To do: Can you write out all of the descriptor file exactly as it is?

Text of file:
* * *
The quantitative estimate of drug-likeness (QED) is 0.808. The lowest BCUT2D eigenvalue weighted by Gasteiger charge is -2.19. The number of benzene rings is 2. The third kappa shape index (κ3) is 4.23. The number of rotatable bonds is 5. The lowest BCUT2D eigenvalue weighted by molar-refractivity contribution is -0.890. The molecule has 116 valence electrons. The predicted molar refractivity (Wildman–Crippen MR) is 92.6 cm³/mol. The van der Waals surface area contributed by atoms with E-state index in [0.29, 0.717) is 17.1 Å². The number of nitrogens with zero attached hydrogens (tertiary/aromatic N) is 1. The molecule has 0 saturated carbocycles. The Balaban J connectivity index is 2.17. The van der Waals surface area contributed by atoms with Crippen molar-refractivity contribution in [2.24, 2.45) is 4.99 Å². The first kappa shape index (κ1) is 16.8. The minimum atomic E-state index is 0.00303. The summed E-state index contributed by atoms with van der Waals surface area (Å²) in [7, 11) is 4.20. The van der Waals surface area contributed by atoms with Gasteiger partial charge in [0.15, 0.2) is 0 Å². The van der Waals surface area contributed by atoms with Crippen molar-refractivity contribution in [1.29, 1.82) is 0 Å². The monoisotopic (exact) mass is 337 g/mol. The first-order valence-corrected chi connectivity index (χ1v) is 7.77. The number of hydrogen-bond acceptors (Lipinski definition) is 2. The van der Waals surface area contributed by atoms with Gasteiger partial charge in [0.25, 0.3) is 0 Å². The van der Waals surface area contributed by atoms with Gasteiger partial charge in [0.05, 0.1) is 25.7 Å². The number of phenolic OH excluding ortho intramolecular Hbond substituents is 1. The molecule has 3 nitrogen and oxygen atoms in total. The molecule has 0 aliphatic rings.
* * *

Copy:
The quantitative estimate of drug-likeness (QED) is 0.808. The lowest BCUT2D eigenvalue weighted by Gasteiger charge is -2.19. The number of benzene rings is 2. The third kappa shape index (κ3) is 4.23. The number of rotatable bonds is 5. The lowest BCUT2D eigenvalue weighted by molar-refractivity contribution is -0.890. The molecule has 116 valence electrons. The predicted molar refractivity (Wildman–Crippen MR) is 92.6 cm³/mol. The van der Waals surface area contributed by atoms with E-state index in [0.29, 0.717) is 17.1 Å². The number of nitrogens with zero attached hydrogens (tertiary/aromatic N) is 1. The molecule has 0 saturated carbocycles. The Balaban J connectivity index is 2.17. The van der Waals surface area contributed by atoms with Crippen molar-refractivity contribution in [2.24, 2.45) is 4.99 Å². The first kappa shape index (κ1) is 16.8. The minimum atomic E-state index is 0.00303. The summed E-state index contributed by atoms with van der Waals surface area (Å²) in [7, 11) is 4.20. The van der Waals surface area contributed by atoms with Gasteiger partial charge in [0.15, 0.2) is 0 Å². The van der Waals surface area contributed by atoms with Crippen molar-refractivity contribution in [1.29, 1.82) is 0 Å². The monoisotopic (exact) mass is 337 g/mol. The first-order valence-corrected chi connectivity index (χ1v) is 7.77. The number of hydrogen-bond acceptors (Lipinski definition) is 2. The van der Waals surface area contributed by atoms with Gasteiger partial charge in [0.25, 0.3) is 0 Å². The van der Waals surface area contributed by atoms with Gasteiger partial charge in [0.05, 0.1) is 25.7 Å². The number of phenolic OH excluding ortho intramolecular Hbond substituents is 1. The molecule has 3 nitrogen and oxygen atoms in total. The molecule has 0 aliphatic rings.